Les Thatcher joins the panel. He talks about how he teamed with JJ Dillon in the early 70’s. Thatcher was the worker and Dillon was the pretty boy in the corner.

Dillon comes on stage and comments that the wrestling business has one chance to go back to how things were. That would be for men like Les Thatcher and Jim Cornette getting to teach and book the next generation of wrestlers.

Cornette returns. Thatcher reveals he has a tape of Corny winning a “best photography” award on a little southern territory’s TV show in 1978.

While working on OVW TV, Corny would get incredibly frustrated and had to leave the building to smash windows in a nearby abandoned building. He’d also chuck pencils at the ring and/or the interview subjects when he was freaking out. Kenny Bolin would troll Cornette by going long on promos to upset him.

Dusty had terrible handwriting, so Dillon was in charge of transcribing his plans to the rest of the guys.

Bill Apter is in the front row. He puts over Cornette and then does his Jerry Lewis impression.

Passion and ego are two great motivators in wrestling. Dillon explains how he would do anything to get a response from the crowd, even if it embarrassed him.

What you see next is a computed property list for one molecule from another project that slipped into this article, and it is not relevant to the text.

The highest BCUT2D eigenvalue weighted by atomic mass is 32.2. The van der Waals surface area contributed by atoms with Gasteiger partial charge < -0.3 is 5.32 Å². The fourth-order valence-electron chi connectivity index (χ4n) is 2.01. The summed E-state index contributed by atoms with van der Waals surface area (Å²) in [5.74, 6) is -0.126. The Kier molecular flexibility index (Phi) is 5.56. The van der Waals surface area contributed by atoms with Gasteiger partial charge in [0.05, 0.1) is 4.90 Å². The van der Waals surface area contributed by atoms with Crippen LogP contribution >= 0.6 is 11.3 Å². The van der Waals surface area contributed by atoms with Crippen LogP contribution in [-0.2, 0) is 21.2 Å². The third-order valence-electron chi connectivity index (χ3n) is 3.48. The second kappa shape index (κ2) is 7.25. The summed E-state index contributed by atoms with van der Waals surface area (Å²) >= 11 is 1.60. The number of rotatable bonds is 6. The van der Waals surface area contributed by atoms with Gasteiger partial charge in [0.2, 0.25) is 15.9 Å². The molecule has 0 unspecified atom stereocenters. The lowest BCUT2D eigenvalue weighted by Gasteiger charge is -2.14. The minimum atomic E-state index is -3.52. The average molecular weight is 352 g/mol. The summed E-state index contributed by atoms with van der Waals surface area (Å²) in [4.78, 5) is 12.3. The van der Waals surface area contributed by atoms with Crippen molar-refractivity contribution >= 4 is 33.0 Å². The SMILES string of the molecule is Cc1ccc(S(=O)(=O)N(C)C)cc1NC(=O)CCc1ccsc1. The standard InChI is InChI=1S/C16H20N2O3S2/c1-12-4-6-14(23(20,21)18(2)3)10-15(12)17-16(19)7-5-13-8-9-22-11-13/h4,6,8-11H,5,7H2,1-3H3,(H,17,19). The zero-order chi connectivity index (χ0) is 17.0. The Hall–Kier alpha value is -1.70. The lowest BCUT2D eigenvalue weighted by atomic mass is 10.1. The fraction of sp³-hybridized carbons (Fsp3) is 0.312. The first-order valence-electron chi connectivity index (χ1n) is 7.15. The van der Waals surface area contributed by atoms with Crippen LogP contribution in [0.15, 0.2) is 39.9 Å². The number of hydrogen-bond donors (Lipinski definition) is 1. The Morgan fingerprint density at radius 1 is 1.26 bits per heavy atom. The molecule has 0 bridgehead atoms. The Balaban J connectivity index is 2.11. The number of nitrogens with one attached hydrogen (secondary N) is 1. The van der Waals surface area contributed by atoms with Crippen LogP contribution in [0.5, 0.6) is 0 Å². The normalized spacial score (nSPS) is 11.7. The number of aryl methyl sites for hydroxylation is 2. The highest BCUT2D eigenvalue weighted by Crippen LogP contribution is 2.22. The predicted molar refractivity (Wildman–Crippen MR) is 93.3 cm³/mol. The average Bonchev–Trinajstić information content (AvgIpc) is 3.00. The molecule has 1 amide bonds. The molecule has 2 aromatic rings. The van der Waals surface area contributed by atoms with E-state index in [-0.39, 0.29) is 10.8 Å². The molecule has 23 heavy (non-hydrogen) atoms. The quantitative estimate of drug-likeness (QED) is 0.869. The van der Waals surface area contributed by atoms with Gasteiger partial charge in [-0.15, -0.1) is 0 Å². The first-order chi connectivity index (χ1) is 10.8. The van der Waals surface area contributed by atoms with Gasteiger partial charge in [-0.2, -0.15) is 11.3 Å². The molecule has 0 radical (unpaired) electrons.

Eric Bischoff is one of the few men who JJ Dillon can’t say anything nice about. Eric did not create good angles himself, but was always willing to tear the booker’s ideas to shreds. Bischoff also wanted angle after angle on his TV which burnt out the fans, wrestlers and bookers.

Cornette was running SMW and so Ole Anderson’s son was offered the chance to work for them. This led to Cornette coming to Atlanta to cut some promos with the kid at WCW’s Power Plant. Bischoff heard he was going to be there, so he went to confront Ole and Jim. Ole blew him off and explained that Eric had just fired his kid, and now he’s working elsewhere. Eric then left, only to wait until the next day to fire Ole on the phone.

Dillon puts over his first and only chance to work at MSG. Cornette then shits on the place because New York was a cesspool.